After a lifetime of medicine, a consultant surgeon and university dean has finally realised a personal passion with the publication of a new book.

Rodney J Croft, 70, of Queen’s Road, Buckhurst Hill, has had a lifelong interest in Sir Winston Churchill and his state and private funerals, and has now collected his knowledge into “Churchill’s Final Farewell”.

It is Mr Croft’s first history book, following a number of professional scientific articles and theses written over his career as a surgeon and advisor.

Mr Croft moved to Buckhurst Hill after studying at Cambridge in 1980, and has lived there with his wife Hazel since then.

He retired from the NHS at North Middlesex University Hospital in 2004, although he still works as a private consultant, and he is also a dean of the School of Medicine at St George’s University in Grenada, the third largest school of medicine in the world.

Now in his semi-retirement, Mr Croft has taken the chance to write about his great and longstanding interest in Sir Winston Churchill.

He said: “It is a long story which goes back about 65 years. It started when my mother, when I was four, I remember she said I was just like Winston Churchill because I was born six weeks premature.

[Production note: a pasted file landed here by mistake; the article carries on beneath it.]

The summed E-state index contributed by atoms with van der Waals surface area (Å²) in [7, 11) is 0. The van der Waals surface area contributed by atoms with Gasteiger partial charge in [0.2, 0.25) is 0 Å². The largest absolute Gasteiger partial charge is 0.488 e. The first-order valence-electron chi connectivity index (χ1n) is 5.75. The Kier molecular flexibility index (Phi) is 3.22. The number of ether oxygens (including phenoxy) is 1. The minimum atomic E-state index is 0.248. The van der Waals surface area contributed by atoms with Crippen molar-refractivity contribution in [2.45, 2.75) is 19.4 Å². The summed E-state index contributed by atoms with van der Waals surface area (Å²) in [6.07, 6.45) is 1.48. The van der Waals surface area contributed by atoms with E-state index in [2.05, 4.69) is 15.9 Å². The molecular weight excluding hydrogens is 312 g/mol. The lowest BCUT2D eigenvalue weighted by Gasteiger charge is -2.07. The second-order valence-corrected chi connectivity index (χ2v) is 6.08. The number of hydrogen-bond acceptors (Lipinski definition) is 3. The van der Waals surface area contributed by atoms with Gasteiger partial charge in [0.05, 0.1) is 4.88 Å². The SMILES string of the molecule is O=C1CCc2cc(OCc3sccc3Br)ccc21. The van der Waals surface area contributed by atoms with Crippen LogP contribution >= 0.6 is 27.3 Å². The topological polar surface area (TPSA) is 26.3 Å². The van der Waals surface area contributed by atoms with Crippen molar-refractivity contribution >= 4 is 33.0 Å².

“Then, in the 1960s, I watched together with 350 million other people Churchill’s funeral on BBC television, which had a major impact.”

Mr Croft also met the famous England cricketer Alec Bedser, who knew the 16th Duke of Norfolk, the organiser of Churchill’s state funeral.

Bedser told Mr Croft stories of the organisation of the state procession, and Mr Croft was encouraged to write these in to the quarterly Churchill publication Finest Hour.

Although he was not published in the journal, Mr Croft continued his research and eventually came to write the book before an exhibition commemorating the 50th anniversary of Churchill’s funeral, Death of a Hero.

He said: “It went from notes and what was in my head, to manuscript in 15 days and 15 nights.

“I was getting out of bed at four and going to bed at two. That is what I did at university and that is what I did then.

“It is 34,000 words, not a huge tome but I was told that people like small, manageable books.”

Churchill's Final Farewell: The State and Private Funeral of Sir Winston Churchill is available online.